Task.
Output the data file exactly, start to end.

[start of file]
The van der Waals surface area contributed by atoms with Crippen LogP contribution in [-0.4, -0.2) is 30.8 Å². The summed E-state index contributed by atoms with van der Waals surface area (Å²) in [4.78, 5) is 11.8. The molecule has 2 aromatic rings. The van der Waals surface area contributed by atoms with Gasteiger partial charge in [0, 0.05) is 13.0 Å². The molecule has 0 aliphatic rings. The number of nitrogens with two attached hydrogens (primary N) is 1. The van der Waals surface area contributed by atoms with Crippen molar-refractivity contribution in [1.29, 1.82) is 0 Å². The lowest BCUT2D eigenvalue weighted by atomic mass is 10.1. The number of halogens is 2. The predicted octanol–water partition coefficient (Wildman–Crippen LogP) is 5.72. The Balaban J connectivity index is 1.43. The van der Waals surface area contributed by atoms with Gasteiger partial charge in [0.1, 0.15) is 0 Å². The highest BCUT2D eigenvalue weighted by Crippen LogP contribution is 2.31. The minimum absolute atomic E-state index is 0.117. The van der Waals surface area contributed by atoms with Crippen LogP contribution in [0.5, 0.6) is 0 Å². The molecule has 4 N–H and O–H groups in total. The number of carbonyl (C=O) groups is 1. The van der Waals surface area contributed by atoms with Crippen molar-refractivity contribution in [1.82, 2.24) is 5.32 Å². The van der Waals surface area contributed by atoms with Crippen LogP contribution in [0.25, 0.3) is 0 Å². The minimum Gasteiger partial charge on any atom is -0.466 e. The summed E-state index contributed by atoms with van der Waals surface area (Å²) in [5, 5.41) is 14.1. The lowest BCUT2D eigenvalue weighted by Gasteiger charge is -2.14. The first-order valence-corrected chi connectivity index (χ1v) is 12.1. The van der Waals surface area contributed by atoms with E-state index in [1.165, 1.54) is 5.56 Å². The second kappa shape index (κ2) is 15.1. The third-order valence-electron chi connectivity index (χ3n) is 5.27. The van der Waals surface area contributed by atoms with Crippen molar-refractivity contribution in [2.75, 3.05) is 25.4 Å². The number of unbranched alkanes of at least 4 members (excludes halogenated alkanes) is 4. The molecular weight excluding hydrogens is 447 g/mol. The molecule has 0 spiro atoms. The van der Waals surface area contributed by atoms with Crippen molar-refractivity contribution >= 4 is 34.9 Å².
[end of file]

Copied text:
The van der Waals surface area contributed by atoms with Crippen LogP contribution in [-0.4, -0.2) is 30.8 Å². The summed E-state index contributed by atoms with van der Waals surface area (Å²) in [4.78, 5) is 11.8. The molecule has 2 aromatic rings. The van der Waals surface area contributed by atoms with Gasteiger partial charge in [0, 0.05) is 13.0 Å². The molecule has 0 aliphatic rings. The number of nitrogens with two attached hydrogens (primary N) is 1. The van der Waals surface area contributed by atoms with Crippen molar-refractivity contribution in [1.29, 1.82) is 0 Å². The lowest BCUT2D eigenvalue weighted by atomic mass is 10.1. The number of halogens is 2. The predicted octanol–water partition coefficient (Wildman–Crippen LogP) is 5.72. The Balaban J connectivity index is 1.43. The van der Waals surface area contributed by atoms with Gasteiger partial charge in [0.1, 0.15) is 0 Å². The highest BCUT2D eigenvalue weighted by Crippen LogP contribution is 2.31. The minimum absolute atomic E-state index is 0.117. The van der Waals surface area contributed by atoms with Crippen LogP contribution in [0.5, 0.6) is 0 Å². The molecule has 4 N–H and O–H groups in total. The number of carbonyl (C=O) groups is 1. The van der Waals surface area contributed by atoms with Crippen molar-refractivity contribution in [1.82, 2.24) is 5.32 Å². The van der Waals surface area contributed by atoms with Crippen LogP contribution in [0.25, 0.3) is 0 Å². The minimum Gasteiger partial charge on any atom is -0.466 e. The summed E-state index contributed by atoms with van der Waals surface area (Å²) in [5, 5.41) is 14.1. The lowest BCUT2D eigenvalue weighted by Gasteiger charge is -2.14. The first-order valence-corrected chi connectivity index (χ1v) is 12.1. The van der Waals surface area contributed by atoms with E-state index in [1.165, 1.54) is 5.56 Å². The second kappa shape index (κ2) is 15.1. The third-order valence-electron chi connectivity index (χ3n) is 5.27. The van der Waals surface area contributed by atoms with Crippen molar-refractivity contribution in [2.75, 3.05) is 25.4 Å². The number of unbranched alkanes of at least 4 members (excludes halogenated alkanes) is 4. The molecular weight excluding hydrogens is 447 g/mol. The molecule has 0 spiro atoms. The van der Waals surface area contributed by atoms with Crippen molar-refractivity contribution >= 4 is 34.9 Å².